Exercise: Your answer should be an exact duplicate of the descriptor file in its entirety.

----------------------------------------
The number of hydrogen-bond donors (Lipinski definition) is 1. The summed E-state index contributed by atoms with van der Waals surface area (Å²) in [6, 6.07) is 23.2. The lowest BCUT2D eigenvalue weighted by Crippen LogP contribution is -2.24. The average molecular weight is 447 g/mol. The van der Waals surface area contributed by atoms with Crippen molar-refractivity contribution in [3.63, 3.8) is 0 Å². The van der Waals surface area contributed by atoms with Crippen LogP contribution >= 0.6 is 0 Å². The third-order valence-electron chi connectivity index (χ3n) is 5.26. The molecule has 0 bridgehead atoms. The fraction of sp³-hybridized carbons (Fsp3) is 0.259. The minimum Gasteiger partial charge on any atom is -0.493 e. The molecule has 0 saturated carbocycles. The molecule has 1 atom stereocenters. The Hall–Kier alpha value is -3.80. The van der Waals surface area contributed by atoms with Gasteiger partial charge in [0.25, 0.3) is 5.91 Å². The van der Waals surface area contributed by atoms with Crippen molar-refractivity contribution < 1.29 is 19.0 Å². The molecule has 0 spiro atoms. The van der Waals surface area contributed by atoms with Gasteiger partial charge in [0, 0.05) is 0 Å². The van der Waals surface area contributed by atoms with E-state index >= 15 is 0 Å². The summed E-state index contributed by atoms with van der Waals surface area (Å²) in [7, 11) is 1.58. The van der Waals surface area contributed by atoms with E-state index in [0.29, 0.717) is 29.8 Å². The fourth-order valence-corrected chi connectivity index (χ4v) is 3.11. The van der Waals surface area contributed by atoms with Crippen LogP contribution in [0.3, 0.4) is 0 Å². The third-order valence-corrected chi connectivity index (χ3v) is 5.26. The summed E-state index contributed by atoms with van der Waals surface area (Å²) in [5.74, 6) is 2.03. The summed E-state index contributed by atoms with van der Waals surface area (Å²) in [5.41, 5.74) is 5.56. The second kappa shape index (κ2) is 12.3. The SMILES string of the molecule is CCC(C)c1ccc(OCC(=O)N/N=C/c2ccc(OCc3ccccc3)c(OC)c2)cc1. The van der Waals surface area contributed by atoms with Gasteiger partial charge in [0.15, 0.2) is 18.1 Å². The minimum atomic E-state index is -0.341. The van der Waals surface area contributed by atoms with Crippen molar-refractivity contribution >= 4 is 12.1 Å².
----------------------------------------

The number of hydrogen-bond donors (Lipinski definition) is 1. The summed E-state index contributed by atoms with van der Waals surface area (Å²) in [6, 6.07) is 23.2. The lowest BCUT2D eigenvalue weighted by Crippen LogP contribution is -2.24. The average molecular weight is 447 g/mol. The van der Waals surface area contributed by atoms with Crippen molar-refractivity contribution in [3.63, 3.8) is 0 Å². The van der Waals surface area contributed by atoms with Crippen LogP contribution >= 0.6 is 0 Å². The third-order valence-electron chi connectivity index (χ3n) is 5.26. The molecule has 0 bridgehead atoms. The fraction of sp³-hybridized carbons (Fsp3) is 0.259. The minimum Gasteiger partial charge on any atom is -0.493 e. The molecule has 0 saturated carbocycles. The molecule has 1 atom stereocenters. The Hall–Kier alpha value is -3.80. The van der Waals surface area contributed by atoms with Gasteiger partial charge in [0.25, 0.3) is 5.91 Å². The van der Waals surface area contributed by atoms with Crippen molar-refractivity contribution < 1.29 is 19.0 Å². The molecule has 0 spiro atoms. The van der Waals surface area contributed by atoms with Gasteiger partial charge in [0, 0.05) is 0 Å². The van der Waals surface area contributed by atoms with E-state index >= 15 is 0 Å². The summed E-state index contributed by atoms with van der Waals surface area (Å²) in [7, 11) is 1.58. The van der Waals surface area contributed by atoms with E-state index in [0.29, 0.717) is 29.8 Å². The fourth-order valence-corrected chi connectivity index (χ4v) is 3.11. The van der Waals surface area contributed by atoms with Crippen LogP contribution in [0.3, 0.4) is 0 Å². The third-order valence-corrected chi connectivity index (χ3v) is 5.26. The summed E-state index contributed by atoms with van der Waals surface area (Å²) in [5.74, 6) is 2.03. The summed E-state index contributed by atoms with van der Waals surface area (Å²) in [5.41, 5.74) is 5.56. The second kappa shape index (κ2) is 12.3. The SMILES string of the molecule is CCC(C)c1ccc(OCC(=O)N/N=C/c2ccc(OCc3ccccc3)c(OC)c2)cc1. The van der Waals surface area contributed by atoms with Gasteiger partial charge in [0.15, 0.2) is 18.1 Å². The minimum atomic E-state index is -0.341. The van der Waals surface area contributed by atoms with Crippen molar-refractivity contribution >= 4 is 12.1 Å².